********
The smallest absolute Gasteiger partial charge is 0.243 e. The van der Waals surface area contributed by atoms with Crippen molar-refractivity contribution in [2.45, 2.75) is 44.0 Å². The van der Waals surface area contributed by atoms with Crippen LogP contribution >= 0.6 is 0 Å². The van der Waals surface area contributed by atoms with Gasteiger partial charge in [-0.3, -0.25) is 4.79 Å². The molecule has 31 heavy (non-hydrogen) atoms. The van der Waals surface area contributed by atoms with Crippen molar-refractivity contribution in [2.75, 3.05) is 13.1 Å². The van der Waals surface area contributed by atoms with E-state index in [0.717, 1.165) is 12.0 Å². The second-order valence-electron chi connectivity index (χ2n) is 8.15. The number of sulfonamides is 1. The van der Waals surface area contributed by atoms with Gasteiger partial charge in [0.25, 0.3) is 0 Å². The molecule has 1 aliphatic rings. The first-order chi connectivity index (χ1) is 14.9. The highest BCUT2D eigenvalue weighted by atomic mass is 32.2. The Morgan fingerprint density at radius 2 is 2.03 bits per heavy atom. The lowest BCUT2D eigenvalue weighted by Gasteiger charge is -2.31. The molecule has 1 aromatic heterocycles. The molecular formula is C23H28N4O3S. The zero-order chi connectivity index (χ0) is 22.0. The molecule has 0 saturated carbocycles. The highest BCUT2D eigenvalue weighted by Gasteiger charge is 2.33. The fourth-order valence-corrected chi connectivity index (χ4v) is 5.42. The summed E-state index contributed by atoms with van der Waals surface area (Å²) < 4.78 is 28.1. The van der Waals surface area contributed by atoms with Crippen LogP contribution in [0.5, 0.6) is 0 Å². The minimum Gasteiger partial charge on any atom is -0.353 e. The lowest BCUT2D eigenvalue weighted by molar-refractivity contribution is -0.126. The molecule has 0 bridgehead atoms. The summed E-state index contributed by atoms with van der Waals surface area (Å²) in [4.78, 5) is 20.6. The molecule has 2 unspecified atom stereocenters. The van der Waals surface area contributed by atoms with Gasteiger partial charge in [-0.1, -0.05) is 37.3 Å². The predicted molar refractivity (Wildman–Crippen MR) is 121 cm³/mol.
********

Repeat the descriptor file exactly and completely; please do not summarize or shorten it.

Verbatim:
The smallest absolute Gasteiger partial charge is 0.243 e. The van der Waals surface area contributed by atoms with Crippen molar-refractivity contribution in [2.45, 2.75) is 44.0 Å². The van der Waals surface area contributed by atoms with Crippen LogP contribution >= 0.6 is 0 Å². The van der Waals surface area contributed by atoms with Gasteiger partial charge in [-0.3, -0.25) is 4.79 Å². The molecule has 31 heavy (non-hydrogen) atoms. The van der Waals surface area contributed by atoms with Crippen molar-refractivity contribution in [2.75, 3.05) is 13.1 Å². The van der Waals surface area contributed by atoms with E-state index in [0.717, 1.165) is 12.0 Å². The second-order valence-electron chi connectivity index (χ2n) is 8.15. The number of sulfonamides is 1. The van der Waals surface area contributed by atoms with Gasteiger partial charge in [0.25, 0.3) is 0 Å². The molecule has 1 aliphatic rings. The first-order chi connectivity index (χ1) is 14.9. The highest BCUT2D eigenvalue weighted by atomic mass is 32.2. The Morgan fingerprint density at radius 2 is 2.03 bits per heavy atom. The lowest BCUT2D eigenvalue weighted by Gasteiger charge is -2.31. The molecule has 1 aromatic heterocycles. The molecular formula is C23H28N4O3S. The zero-order chi connectivity index (χ0) is 22.0. The molecule has 0 saturated carbocycles. The highest BCUT2D eigenvalue weighted by Gasteiger charge is 2.33. The fourth-order valence-corrected chi connectivity index (χ4v) is 5.42. The summed E-state index contributed by atoms with van der Waals surface area (Å²) < 4.78 is 28.1. The van der Waals surface area contributed by atoms with Crippen LogP contribution in [0.5, 0.6) is 0 Å². The minimum Gasteiger partial charge on any atom is -0.353 e. The lowest BCUT2D eigenvalue weighted by molar-refractivity contribution is -0.126. The molecule has 0 bridgehead atoms. The summed E-state index contributed by atoms with van der Waals surface area (Å²) in [4.78, 5) is 20.6. The molecule has 2 unspecified atom stereocenters. The van der Waals surface area contributed by atoms with Gasteiger partial charge in [-0.1, -0.05) is 37.3 Å². The predicted molar refractivity (Wildman–Crippen MR) is 121 cm³/mol.